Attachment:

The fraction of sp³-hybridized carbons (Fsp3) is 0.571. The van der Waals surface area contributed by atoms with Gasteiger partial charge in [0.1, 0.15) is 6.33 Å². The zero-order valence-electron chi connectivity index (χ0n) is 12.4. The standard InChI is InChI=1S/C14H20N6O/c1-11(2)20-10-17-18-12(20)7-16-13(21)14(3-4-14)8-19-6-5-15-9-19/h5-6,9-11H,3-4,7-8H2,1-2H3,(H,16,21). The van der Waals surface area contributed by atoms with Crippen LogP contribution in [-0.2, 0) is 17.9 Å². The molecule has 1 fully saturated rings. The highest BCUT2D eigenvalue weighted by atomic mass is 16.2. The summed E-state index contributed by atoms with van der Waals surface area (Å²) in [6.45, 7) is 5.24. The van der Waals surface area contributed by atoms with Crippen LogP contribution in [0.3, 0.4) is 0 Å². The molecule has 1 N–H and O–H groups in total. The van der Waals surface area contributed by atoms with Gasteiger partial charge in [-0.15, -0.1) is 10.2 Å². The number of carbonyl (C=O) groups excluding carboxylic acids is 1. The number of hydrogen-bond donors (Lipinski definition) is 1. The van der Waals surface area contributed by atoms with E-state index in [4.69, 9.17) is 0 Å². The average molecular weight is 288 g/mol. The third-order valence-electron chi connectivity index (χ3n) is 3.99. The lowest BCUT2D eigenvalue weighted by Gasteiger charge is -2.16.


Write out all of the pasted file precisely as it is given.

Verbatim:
The fraction of sp³-hybridized carbons (Fsp3) is 0.571. The van der Waals surface area contributed by atoms with Gasteiger partial charge in [0.1, 0.15) is 6.33 Å². The zero-order valence-electron chi connectivity index (χ0n) is 12.4. The standard InChI is InChI=1S/C14H20N6O/c1-11(2)20-10-17-18-12(20)7-16-13(21)14(3-4-14)8-19-6-5-15-9-19/h5-6,9-11H,3-4,7-8H2,1-2H3,(H,16,21). The van der Waals surface area contributed by atoms with Crippen LogP contribution in [-0.2, 0) is 17.9 Å². The molecule has 1 fully saturated rings. The highest BCUT2D eigenvalue weighted by atomic mass is 16.2. The summed E-state index contributed by atoms with van der Waals surface area (Å²) in [6.45, 7) is 5.24. The van der Waals surface area contributed by atoms with Crippen LogP contribution in [0.3, 0.4) is 0 Å². The molecule has 1 N–H and O–H groups in total. The van der Waals surface area contributed by atoms with Gasteiger partial charge in [-0.15, -0.1) is 10.2 Å². The number of carbonyl (C=O) groups excluding carboxylic acids is 1. The number of hydrogen-bond donors (Lipinski definition) is 1. The van der Waals surface area contributed by atoms with E-state index in [4.69, 9.17) is 0 Å². The average molecular weight is 288 g/mol. The third-order valence-electron chi connectivity index (χ3n) is 3.99. The lowest BCUT2D eigenvalue weighted by Gasteiger charge is -2.16.